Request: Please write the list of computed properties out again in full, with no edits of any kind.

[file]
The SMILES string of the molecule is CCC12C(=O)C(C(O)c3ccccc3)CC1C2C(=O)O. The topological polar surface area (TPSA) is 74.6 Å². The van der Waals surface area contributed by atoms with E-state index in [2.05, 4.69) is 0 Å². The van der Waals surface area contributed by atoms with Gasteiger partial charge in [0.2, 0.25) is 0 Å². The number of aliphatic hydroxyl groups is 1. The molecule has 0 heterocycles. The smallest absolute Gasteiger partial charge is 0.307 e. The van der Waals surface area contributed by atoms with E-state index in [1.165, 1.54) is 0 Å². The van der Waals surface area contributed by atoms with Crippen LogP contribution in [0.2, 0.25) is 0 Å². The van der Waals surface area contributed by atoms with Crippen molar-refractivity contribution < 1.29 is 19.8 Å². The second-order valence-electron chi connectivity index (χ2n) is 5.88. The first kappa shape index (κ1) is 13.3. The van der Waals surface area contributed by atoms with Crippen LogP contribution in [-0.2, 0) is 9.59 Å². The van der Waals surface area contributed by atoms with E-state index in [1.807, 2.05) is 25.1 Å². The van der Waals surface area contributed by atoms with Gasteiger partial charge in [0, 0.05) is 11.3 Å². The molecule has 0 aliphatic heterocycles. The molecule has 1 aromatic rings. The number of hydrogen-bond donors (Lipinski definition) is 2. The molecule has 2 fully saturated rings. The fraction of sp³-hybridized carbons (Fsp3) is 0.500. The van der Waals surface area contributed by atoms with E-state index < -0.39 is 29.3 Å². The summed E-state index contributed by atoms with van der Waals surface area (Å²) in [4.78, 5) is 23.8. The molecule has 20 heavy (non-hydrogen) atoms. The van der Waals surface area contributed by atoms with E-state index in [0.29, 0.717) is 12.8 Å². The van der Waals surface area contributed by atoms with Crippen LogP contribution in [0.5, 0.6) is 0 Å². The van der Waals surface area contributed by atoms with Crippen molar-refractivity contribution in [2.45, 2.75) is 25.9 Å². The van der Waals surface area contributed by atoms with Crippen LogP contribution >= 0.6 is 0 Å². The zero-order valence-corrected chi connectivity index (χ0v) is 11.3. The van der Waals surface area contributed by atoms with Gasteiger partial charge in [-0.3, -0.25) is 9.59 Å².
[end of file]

The SMILES string of the molecule is CCC12C(=O)C(C(O)c3ccccc3)CC1C2C(=O)O. The topological polar surface area (TPSA) is 74.6 Å². The van der Waals surface area contributed by atoms with E-state index in [2.05, 4.69) is 0 Å². The van der Waals surface area contributed by atoms with Gasteiger partial charge in [0.2, 0.25) is 0 Å². The number of aliphatic hydroxyl groups is 1. The molecule has 0 heterocycles. The smallest absolute Gasteiger partial charge is 0.307 e. The van der Waals surface area contributed by atoms with E-state index in [1.165, 1.54) is 0 Å². The van der Waals surface area contributed by atoms with Crippen LogP contribution in [0.2, 0.25) is 0 Å². The van der Waals surface area contributed by atoms with Crippen molar-refractivity contribution < 1.29 is 19.8 Å². The second-order valence-electron chi connectivity index (χ2n) is 5.88. The first kappa shape index (κ1) is 13.3. The van der Waals surface area contributed by atoms with Crippen LogP contribution in [-0.2, 0) is 9.59 Å². The van der Waals surface area contributed by atoms with E-state index in [1.807, 2.05) is 25.1 Å². The van der Waals surface area contributed by atoms with Gasteiger partial charge in [0, 0.05) is 11.3 Å². The molecule has 0 aliphatic heterocycles. The molecule has 1 aromatic rings. The number of hydrogen-bond donors (Lipinski definition) is 2. The molecule has 2 fully saturated rings. The fraction of sp³-hybridized carbons (Fsp3) is 0.500. The van der Waals surface area contributed by atoms with E-state index < -0.39 is 29.3 Å². The summed E-state index contributed by atoms with van der Waals surface area (Å²) in [4.78, 5) is 23.8. The molecule has 20 heavy (non-hydrogen) atoms. The van der Waals surface area contributed by atoms with E-state index in [0.29, 0.717) is 12.8 Å². The van der Waals surface area contributed by atoms with Crippen LogP contribution in [0.5, 0.6) is 0 Å². The van der Waals surface area contributed by atoms with Crippen molar-refractivity contribution in [2.45, 2.75) is 25.9 Å². The van der Waals surface area contributed by atoms with Crippen LogP contribution >= 0.6 is 0 Å². The zero-order valence-corrected chi connectivity index (χ0v) is 11.3. The van der Waals surface area contributed by atoms with Gasteiger partial charge in [-0.3, -0.25) is 9.59 Å².